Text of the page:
5. #24
    Well Kelcarry.....I pretty much agree with everything you said if you live alone or with just a wife however, in my home, we have six children. So number one, our bedroom door remains open, any noise and i'm up with my Glock 23 in hand and straight to all the kids bedrooms. The kids know to stay put in their rooms and station myself in the corridor guarding them. In the meantime my wife is on the phone to 911. My wife also has a 9mm in hand for her protection. But first and foremost.....they have to get past our shepherd.

  6. #25
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    In a way it is this scenerio that the Florida Castle Doctrine law was designed to clarify. Again, we are discussing not necessisarly what you WILL do but what you are AUTHORIZED to do.

    The big question in this scenerio from an authorization standpoint has always been ... the bad guy is downstairs on the other side of a closed door and all persons are in this room with me ... so I would be violating the "go to the threat" rule to go after him. So Florida decided, My House, My Castle, New Rules!

    Florida decided that if your house is entered without your permission and WITH FORCE (which can be a little as prying a door or cutting a screen), then the bad guy has tipped his hand and the weight of the law ASSUMES that ALL of the criteria for deadly force have been met with no further checklist. So the second he enters the first floor with force, you are now assumed in danger of your life and have the legal right to go to the threat and nutralize it, as long as it is still inside the house.

    Additionally Florida thought it would be nice that should you be subject to this type of situation you deserve not to be further harassed by the perpitrators family, a bunch of scumbag lawyers or even the police so they added immunities to the law that say the victims family CANNOT sue and gave it weight by saying if some lawyer wants to try and it is found that it applies under the castle doctrine law that his side will wind up picking up the court costs ... a major deterient in the legal world.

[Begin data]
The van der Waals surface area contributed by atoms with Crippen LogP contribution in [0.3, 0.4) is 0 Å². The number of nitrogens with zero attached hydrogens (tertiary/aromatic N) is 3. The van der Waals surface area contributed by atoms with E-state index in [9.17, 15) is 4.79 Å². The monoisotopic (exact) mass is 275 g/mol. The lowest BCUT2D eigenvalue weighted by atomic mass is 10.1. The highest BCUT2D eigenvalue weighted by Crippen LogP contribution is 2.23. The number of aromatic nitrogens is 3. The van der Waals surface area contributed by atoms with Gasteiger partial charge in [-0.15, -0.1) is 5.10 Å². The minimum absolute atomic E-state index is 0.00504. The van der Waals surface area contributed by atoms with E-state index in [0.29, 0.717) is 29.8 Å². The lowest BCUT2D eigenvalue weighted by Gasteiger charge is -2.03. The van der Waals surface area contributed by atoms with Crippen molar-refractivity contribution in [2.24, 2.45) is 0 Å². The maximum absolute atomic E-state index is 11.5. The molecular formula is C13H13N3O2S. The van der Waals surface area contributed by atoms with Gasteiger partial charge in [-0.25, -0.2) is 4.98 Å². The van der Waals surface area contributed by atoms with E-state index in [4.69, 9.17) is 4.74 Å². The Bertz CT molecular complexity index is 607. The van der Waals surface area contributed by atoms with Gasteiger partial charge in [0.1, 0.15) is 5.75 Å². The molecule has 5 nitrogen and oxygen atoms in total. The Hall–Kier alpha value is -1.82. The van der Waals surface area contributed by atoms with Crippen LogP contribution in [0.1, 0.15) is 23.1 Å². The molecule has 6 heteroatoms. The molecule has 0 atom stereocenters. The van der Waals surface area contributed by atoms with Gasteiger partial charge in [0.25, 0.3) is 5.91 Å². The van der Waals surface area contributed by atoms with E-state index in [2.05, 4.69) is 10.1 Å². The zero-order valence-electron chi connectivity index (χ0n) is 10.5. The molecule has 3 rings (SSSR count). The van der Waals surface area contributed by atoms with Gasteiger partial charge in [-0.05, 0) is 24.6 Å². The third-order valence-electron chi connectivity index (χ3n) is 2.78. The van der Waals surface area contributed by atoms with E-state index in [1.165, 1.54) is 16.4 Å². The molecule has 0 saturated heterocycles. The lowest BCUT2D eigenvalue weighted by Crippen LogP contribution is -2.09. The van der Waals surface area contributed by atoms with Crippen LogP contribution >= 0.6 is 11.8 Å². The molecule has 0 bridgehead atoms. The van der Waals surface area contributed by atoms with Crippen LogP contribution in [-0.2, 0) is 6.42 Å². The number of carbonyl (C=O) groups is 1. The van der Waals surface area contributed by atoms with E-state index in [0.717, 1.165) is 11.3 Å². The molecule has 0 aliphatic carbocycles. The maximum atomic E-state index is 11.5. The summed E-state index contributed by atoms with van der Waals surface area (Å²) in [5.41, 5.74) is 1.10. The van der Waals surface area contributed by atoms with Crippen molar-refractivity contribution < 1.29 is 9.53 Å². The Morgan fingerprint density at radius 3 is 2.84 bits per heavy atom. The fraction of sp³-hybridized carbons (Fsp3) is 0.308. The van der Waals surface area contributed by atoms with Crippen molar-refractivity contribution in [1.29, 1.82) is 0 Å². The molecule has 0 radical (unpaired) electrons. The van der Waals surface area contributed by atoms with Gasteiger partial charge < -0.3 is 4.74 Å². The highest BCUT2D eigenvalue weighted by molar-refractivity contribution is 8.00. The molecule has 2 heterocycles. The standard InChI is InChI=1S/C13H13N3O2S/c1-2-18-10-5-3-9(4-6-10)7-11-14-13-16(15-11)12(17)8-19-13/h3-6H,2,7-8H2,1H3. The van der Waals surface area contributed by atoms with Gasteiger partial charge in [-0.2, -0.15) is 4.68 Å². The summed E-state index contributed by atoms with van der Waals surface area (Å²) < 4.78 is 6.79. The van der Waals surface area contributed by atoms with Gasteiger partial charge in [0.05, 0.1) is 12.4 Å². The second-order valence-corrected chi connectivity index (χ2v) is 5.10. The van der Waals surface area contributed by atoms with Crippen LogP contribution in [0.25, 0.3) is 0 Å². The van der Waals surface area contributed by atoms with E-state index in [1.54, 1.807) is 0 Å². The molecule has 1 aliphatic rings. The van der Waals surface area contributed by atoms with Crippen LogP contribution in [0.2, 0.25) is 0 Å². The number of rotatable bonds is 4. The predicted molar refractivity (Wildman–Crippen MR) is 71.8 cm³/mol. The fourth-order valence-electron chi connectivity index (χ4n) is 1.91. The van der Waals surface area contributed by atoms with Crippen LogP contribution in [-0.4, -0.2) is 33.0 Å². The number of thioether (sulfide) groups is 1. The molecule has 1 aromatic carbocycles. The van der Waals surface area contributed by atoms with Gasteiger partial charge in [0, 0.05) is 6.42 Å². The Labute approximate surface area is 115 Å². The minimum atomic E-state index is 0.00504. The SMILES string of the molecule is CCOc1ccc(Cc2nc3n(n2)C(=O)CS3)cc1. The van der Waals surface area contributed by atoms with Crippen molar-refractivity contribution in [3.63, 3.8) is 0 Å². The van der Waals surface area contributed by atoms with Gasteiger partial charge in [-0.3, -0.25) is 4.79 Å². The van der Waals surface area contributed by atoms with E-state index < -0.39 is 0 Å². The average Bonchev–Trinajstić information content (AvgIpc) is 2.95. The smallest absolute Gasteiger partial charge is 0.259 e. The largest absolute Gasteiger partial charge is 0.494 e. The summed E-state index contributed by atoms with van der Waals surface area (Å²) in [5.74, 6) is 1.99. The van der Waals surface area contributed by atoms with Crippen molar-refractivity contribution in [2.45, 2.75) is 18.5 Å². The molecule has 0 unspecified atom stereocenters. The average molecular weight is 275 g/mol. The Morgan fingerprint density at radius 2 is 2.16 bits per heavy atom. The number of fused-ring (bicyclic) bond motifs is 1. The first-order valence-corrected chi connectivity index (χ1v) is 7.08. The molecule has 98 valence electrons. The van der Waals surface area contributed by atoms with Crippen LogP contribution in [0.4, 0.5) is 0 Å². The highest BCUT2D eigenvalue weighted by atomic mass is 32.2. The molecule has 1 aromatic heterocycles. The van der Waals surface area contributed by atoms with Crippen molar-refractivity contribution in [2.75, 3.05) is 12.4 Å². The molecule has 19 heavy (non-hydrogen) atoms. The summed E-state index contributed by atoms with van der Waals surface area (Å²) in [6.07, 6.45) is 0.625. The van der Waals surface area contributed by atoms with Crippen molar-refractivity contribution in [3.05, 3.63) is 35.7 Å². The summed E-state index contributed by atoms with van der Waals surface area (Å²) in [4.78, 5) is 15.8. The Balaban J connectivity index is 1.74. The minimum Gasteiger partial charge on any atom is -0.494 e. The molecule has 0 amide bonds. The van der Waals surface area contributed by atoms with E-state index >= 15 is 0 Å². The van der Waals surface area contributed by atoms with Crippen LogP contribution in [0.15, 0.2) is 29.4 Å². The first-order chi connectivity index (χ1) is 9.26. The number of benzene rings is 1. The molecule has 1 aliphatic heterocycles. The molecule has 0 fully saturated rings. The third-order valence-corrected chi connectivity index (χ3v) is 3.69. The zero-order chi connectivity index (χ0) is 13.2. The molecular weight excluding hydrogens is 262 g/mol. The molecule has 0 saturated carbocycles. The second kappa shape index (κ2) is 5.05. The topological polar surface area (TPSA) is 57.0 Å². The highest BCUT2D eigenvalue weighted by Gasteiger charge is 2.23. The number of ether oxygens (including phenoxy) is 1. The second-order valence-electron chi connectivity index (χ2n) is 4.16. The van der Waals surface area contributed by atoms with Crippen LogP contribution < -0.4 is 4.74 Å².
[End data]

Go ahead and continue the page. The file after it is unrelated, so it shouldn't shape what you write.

As far at the police, they need to have PROBABLE CAUSE that the case does not fall under Castle Doctrine to even do an initial arrest of the shooter eliminating that automatic harrassing interrogation that has been so previously prevolent. That is why this was such a great law lauded with such great promise when it passed even though other states have "stand your ground" laws.

    Perhaps even more amazing is that so far it has held up and worked VERY well and in most cases even gets the support of law enforcement and proscecutors (ok, at least private support, we all know public statements are often political not honest).

  7. #26
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    Hey ga.glockdog63 and 2beararms: Your replies are what I like about this forum--comments that added to my thought process, as I discussed in my previous post. My wife and I are retired so there are no little ones in separate rooms as was noted. Hopefully SC agrees with FL on castle doctrine; if someone comes into your home unannounced he should be aware that he is subject to anything and everything. I still think, in my circumstance, that staying in my locked bedroom and calling the police on cell is still the safest thing I can do.I know where I am, I have a bright flashlight aimed at the door and I am positioned with a 12g at an angle to the door so him shooting first will not affect me--if that door opens (G-d forbid) he will die. I carry a Kel Tec 380 around the house where there is a defined and fundamental right to use the pistol--it is next to nothing to carry and I am always a second away from defending myself without having to run around the house for the 12g or the 38, which are in the bedroom. After 67 years, I can honestly say I have NEVER been in a situation (home or in public) where having a concealed was necessary so I'll go with the odds that if I carry while walking the streets, where discharge becomes more problematic, I may get in more trouble than if I carried. Hey to each his own. Thanks guys for your input--it is a pleasure having these discussions with you.